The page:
A Complete Person

Universalism in Tagore

Sumita Bhattacharya & Sudip Bhattacharya

Tagore's empathy for commoners are visible in many of his writings like the ones on a petty clerk whose desire for marriage remained unfulfilled, yet in his dream, a girl with vermillion on her head comes on, on a dark complexioned girl for whom marriage was a distant dream in the society of those days, on workmen with their daily rigours, on aspiration of an apparently ordinary but a promising girl for recognition, on unrequited love and on a neglected and wayward boy brought up in other's house with his undying wonder at the sight and sound of the world around him.

Tagore was also a great lover of Nature. Thus his poems although often soar up the ineffable ethereal plane, they as often exude the smell and touch of earth as well. Buddhadev Guha, an eminent Bengali writer said that Bengal's changing seasons, the vigorous flow of her rivers, her lush plains, her bamboo groves, her cool moist and richly fertile fragrance, her festival- canopies, her chariot festivals, her mischievous noisy lovable boys and girls, her kind nimble intelligent women, all are part and parcel of his poetry.

Three autobiographical works—Jibansmriti, Chhelebela and Atmaparichay and a collection of letters published as Chinnapatra along with a large number of other letters, give into Tagore's life, snippets on Calcutta, glimpse of his childhood and most importantly, narrate his reflections on himself, opening as it were, a window into his heart and mind. Nirad C Choudhuri asserts that there is no better guide to understand Tagore than his own reminiscences. His own words, reveal best how he became a complete person?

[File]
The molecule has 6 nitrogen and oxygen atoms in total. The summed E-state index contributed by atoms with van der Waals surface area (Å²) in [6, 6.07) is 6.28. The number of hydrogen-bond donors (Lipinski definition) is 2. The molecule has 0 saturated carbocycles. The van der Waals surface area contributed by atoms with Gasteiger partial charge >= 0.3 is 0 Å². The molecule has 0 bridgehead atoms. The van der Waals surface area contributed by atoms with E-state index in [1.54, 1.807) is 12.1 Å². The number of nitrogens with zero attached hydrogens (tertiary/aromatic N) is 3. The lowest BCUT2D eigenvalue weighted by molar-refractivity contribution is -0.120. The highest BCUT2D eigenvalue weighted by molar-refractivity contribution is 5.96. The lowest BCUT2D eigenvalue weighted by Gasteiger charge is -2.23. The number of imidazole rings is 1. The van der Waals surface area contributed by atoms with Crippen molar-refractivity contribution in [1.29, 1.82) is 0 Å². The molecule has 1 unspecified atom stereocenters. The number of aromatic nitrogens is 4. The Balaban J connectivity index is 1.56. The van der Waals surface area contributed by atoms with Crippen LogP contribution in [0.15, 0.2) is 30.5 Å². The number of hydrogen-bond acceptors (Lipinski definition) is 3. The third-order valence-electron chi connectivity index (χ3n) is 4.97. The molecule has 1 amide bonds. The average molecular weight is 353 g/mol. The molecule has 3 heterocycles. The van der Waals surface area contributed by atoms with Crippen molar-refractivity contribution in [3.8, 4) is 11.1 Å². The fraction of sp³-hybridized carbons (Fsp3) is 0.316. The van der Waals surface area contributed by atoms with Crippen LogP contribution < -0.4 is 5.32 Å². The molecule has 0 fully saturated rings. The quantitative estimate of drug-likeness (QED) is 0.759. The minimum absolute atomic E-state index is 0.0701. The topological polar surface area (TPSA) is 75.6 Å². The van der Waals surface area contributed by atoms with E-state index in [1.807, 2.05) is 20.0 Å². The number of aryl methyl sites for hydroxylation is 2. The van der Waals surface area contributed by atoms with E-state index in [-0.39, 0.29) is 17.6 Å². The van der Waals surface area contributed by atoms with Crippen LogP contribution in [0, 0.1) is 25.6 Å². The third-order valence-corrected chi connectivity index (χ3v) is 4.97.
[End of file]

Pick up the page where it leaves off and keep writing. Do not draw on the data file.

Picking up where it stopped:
'The point of saying this is to assort that my childhood was not regulated by any ancient sacramental laws that my young creativity was not subjected to the accusing finger of ancient norms....Through the joy of my freedom, I felt a real urging to teach myself. I undertook the task of playing schoolmaster to myself, and found it to be a delightful game. I poured over any book that came my way, not school-selected text books that I did not understand, and I filled up the gaps of understanding out of my own imagination'. That is how the total man had his childhood initiations.

'In my mind, the world has always been full of wonder, full of the inexpressible. No ancient myth nor icon nor ritual has ever broken into my world of wonder.... If someone smells a flower and says he does not understand, the reply to him is : there is nothing to understand, it is only a scent, or make it more abstruse by telling him that the scent is the shape which the universal joy takes in the flower... Like a tear or a smile a poem is but a picture of what is taking place within.'—Tagore's perception of Truth and Beauty can be glimpsed here.

'Consciously or unconsciously, I may have done many things that were untrue, but I have never uttered anything false in my poetry—that is the sanctuary where the deepest truths of my life find refuge'—He is surely one of the purest poets.